Background: There is an interest in quantifying dynamic hip kinematics before and after total hip arthroplasty (THA) during chair-rising: one of daily life activities. Methods: The study consisted of 21 patients who underwent unilateral total hip arthroplasty for symptomatic osteoarthritis. We obtained continuous radiographs using a flat-panel X-ray detector while the participants rose from chair. We assessed the pre and postoperative hip joint's movements using three-dimensional-to-two-dimensional model-to-image registration techniques. We also measured minimum liner-to-neck distances at maximum hip flexion and extension as anterior and posterior liner-to-neck distances, respectively. Multivariate analyses were applied to determine which factors were associated with liner-to-neck distances. Results: The cup inclination, cup anteversion, and stem anteversion averaged 37.4°, 23.1°, and 30.1°, respectively. Significantly larger maximum hip flexion angle (72°) was found during chair-rising after THA compared to that before THA (63°, P < 0.01). The anterior pelvic tilt at the maximum hip flexion after THA (3° of anterior tilt) was significantly (P < 0.05) anterior compared to that before THA (1° of posterior tilt). The anterior and posterior liner-to-neck distances averaged 12.3 mm and 8.1 mm, respectively, with a significant difference (P < 0.01). No liner-to-neck contact was found in any hips. In multivariate analysis, the hip flexion angle, cup inclination, stem anteversion and head diameter were significantly associated with the anterior liner-to-neck distance (P < 0.05), the hip extension angle, cup anteversion, neck length and with or without elevated rim were significantly associated with the posterior liner-to-neck distance (P < 0.05, 0.01, 0.05, 0.01, respectively). Conclusion: This study indicates that well-positioned THA provide increased range of hip flexion with sufficient anterior liner-to-neck clearance during chair-rising. Dynamic hip kinematics, component position, and hardware variables significantly influenced on the liner-to-neck clearance under weight-bearing conditions.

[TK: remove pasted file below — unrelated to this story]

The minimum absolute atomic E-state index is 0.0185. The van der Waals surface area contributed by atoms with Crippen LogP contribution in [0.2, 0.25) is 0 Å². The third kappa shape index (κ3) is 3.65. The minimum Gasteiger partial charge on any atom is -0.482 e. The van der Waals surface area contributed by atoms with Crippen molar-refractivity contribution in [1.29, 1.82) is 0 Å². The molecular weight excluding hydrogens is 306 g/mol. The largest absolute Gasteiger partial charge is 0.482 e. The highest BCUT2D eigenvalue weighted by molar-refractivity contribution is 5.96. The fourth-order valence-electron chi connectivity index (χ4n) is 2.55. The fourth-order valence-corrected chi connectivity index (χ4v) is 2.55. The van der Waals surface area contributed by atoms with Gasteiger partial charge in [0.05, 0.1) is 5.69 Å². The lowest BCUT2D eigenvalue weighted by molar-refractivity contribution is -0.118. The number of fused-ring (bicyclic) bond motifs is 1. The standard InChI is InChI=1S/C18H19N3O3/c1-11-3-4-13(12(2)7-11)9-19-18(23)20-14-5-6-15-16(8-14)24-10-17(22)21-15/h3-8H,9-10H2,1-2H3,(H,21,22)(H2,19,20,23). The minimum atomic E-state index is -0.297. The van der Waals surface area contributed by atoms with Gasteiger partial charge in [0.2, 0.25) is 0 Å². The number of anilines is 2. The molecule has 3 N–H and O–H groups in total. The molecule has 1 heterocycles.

All Science Journal Classification (ASJC) codes
- Orthopedics and Sports Medicine